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Curr Opin Gastroenterol. 2007 Mar;23(2):107-10.

Prostaglandins and epithelial response to injury.

Author information

1
Division of Gastroenterology, Washington University School of Medicine, St. Louis, Missouri 63110, USA. WStenson@im.wustl.edu

Abstract

PURPOSE OF REVIEW:

This review will highlight recent studies in the role of prostaglandins in regulating the epithelial response to injury in the gastrointestinal tract.

RECENT FINDINGS:

Prostaglandins, particularly PGE2, regulate intestinal epithelial apoptosis and proliferation in the face of injury. In the dextran sodium sulphate colitis model, PGE2, produced through cyclooxygenase-2, supports epithelial proliferation. Two studies demonstrated that PGE2 is an important mediator of the protective effects of toll-like receptor signaling in the dextran sulphate sodium model. One study suggested that toll-like receptor signaling induced cyclooxygenase-2 expression whereas the other suggested that toll-like receptor signaling induces the repositioning of cyclooxygenase-2 expressing stromal cells. PGE2 is also protective of small intestinal epithelial cells in the radiation injury model. In this model PGE2 decreases radiation-induced apoptosis and increases crypt survival. PGE2 binds to EP receptors; EP2 appears to be especially important in mediating the protective effects of PGE2 on epithelial cells. The intracellular signaling pathways by which PGE2 mediates its pro-proliferative and antiapoptotic effects include the PI3 kinase/Akt pathway, the MAP kinase pathway and the beta-catenin pathway.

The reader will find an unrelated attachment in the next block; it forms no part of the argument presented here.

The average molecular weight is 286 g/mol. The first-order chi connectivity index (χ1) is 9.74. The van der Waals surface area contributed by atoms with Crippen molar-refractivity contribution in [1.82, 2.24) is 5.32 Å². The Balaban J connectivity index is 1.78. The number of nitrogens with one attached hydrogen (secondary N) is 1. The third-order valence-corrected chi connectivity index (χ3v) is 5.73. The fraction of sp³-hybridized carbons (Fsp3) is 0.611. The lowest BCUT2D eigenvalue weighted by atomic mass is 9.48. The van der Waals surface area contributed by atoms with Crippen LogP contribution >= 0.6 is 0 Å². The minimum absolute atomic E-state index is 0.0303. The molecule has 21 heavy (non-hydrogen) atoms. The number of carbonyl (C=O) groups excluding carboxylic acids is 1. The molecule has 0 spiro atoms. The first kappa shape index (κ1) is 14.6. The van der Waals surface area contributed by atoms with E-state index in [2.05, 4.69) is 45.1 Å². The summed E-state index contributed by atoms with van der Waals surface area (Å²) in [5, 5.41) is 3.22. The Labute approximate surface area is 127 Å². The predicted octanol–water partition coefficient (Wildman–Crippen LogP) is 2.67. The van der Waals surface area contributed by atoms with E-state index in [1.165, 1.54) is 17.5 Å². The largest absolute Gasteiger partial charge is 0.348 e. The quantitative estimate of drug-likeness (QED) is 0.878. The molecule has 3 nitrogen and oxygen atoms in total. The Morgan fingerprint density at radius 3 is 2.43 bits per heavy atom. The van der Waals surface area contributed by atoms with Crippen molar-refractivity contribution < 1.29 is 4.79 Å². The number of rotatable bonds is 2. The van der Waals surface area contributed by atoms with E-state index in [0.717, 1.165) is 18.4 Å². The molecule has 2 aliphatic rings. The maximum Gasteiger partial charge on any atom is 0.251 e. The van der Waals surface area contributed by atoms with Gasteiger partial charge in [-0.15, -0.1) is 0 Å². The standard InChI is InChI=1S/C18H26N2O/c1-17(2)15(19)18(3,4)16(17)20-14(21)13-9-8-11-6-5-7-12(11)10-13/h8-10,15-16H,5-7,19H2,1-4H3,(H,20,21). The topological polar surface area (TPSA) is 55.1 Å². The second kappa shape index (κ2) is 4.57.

SUMMARY:

Endogenous PGE2 has pro-proliferative and antiapoptotic effects on epithelial cells in gastrointestinal injury.

PMID:
17268236
DOI:
10.1097/MOG.0b013e3280143cb6
[Indexed for MEDLINE]
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